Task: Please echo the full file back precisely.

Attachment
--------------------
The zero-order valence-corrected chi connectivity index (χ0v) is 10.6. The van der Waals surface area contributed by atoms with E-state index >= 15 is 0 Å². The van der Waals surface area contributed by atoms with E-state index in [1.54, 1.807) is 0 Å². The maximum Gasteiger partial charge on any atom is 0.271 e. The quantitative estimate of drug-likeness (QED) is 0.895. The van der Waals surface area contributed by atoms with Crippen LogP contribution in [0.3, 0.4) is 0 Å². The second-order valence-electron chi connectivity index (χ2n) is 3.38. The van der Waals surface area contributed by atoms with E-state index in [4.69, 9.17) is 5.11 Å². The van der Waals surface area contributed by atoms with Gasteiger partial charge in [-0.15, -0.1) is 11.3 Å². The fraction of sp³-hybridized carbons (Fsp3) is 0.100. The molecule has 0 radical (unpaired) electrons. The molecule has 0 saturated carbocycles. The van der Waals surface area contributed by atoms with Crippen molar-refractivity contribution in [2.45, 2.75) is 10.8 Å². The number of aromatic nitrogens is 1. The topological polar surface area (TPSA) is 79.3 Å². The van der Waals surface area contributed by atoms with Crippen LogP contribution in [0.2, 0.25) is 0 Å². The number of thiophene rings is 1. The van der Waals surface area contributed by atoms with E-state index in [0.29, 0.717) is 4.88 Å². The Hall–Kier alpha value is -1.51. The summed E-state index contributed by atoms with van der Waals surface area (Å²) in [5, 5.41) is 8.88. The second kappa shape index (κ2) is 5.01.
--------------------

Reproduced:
The zero-order valence-corrected chi connectivity index (χ0v) is 10.6. The van der Waals surface area contributed by atoms with E-state index >= 15 is 0 Å². The van der Waals surface area contributed by atoms with E-state index in [1.54, 1.807) is 0 Å². The maximum Gasteiger partial charge on any atom is 0.271 e. The quantitative estimate of drug-likeness (QED) is 0.895. The van der Waals surface area contributed by atoms with Crippen LogP contribution in [0.3, 0.4) is 0 Å². The second-order valence-electron chi connectivity index (χ2n) is 3.38. The van der Waals surface area contributed by atoms with E-state index in [4.69, 9.17) is 5.11 Å². The van der Waals surface area contributed by atoms with Gasteiger partial charge in [-0.15, -0.1) is 11.3 Å². The fraction of sp³-hybridized carbons (Fsp3) is 0.100. The molecule has 0 radical (unpaired) electrons. The molecule has 0 saturated carbocycles. The van der Waals surface area contributed by atoms with Crippen molar-refractivity contribution in [2.45, 2.75) is 10.8 Å². The number of aromatic nitrogens is 1. The topological polar surface area (TPSA) is 79.3 Å². The van der Waals surface area contributed by atoms with Crippen LogP contribution in [0.2, 0.25) is 0 Å². The number of thiophene rings is 1. The van der Waals surface area contributed by atoms with E-state index in [0.29, 0.717) is 4.88 Å². The Hall–Kier alpha value is -1.51. The summed E-state index contributed by atoms with van der Waals surface area (Å²) in [5, 5.41) is 8.88. The second kappa shape index (κ2) is 5.01.